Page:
I actually wrote this post on Mother's Day in 2009. I find myself feeling precisely the same two years later...
My boys will soon receive the annual Mother’s Day Lecture. It is a lesson that is never forgone around the Knox household. It generally includes the same key points: wear nice clothes to church, sit with your mother in the worship assembly, be home for lunch, no crude discussion at the table, and above all….be on your best behavior for the day. They always take it well, and generally go above the call of duty to honor their mother.
This year the boys will join me in putting on a roast and all of the trimmings for the annual Mother’s Day meal. Jan will be banished from the kitchen, and we will even do the clean up job. After the counter is finally wiped down, the boys will go outside to play basketball, and I will sit down for just a few moments of quiet reflection regarding my own mother.
My mother was a very traditional Southern lady. I am convinced she wrote the book on proper etiquette. She was very aware of the social graces, and was quick to point it out when others violated such rules. I nearly cried when I saw Driving Miss Daisy. My mother tracked one generation behind the memorable character that Jessica Tandy so effectively portrayed, but there are some striking similarities in personality and attitude.
My mother’s name was Louise. I found out as an adult that her real name was Emma. She thought the name Emma was hopelessly out of date, so she went by her middle name. She would be shocked today to see so many 4 year old and 10 year old Emma’s running around everywhere. My friends fondly referred to her as “Weezy.”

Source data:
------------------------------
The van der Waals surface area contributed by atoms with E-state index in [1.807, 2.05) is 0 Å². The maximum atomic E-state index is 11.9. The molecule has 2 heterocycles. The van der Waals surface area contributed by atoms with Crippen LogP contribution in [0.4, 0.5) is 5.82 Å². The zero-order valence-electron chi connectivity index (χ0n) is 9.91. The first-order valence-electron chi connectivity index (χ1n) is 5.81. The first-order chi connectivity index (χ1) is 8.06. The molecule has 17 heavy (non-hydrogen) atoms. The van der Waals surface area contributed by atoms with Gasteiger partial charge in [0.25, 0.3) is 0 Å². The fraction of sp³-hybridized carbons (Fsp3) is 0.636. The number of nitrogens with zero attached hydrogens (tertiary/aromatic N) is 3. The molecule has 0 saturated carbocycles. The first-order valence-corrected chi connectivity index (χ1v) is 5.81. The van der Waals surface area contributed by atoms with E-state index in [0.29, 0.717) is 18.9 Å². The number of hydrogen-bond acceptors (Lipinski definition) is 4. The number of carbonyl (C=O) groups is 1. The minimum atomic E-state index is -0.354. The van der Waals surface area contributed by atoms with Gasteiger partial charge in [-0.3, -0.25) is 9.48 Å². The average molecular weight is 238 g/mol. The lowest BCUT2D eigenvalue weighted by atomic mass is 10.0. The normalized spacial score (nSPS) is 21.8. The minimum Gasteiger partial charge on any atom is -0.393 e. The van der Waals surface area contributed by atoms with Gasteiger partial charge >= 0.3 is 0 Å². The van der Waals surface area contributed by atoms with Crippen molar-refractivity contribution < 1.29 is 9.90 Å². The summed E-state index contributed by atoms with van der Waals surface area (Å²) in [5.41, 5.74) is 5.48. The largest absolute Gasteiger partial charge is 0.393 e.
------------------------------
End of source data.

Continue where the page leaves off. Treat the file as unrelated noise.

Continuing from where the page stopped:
I remember growing up with strict rules that accompanied the call to Southern etiquette. When I was in trouble at school, she always sided with the teacher, much my chagrin. She fried homemade chicken strips for my friends and me long before Chicken Express hit the scene. I have tried to replicate her recipe on an occasion or two, but have long since given up. She opened our home to all of my friends and treated them like they were her own. As recently as this year, several of my friends from high school have commented on her obvious love for them.
I watched my mother grieve when my father died in 1978. She was a widow at age 50. She was never the same after that pivotal event in the life of our family.
She continued to play tennis several times a week, even after she turned 60. She adored her grandchildren. But life was never the same for her… She was a very traditional lady, whose world revolved around her husband and children.
My mother was diagnosed with advanced colon cancer when I was 29 years old. Our oldest son was two at the time. Jan found out that she was expecting our second son weeks before she died. She lived for 90 days after the diagnosis. One day before her 64th birthday, she passed from this life with all of us at her side. That was October 30th, 1991.
My mother has been gone for almost 18 years now, but I will still sit in quiet reflection on this Mother’s Day, because I still miss my mother.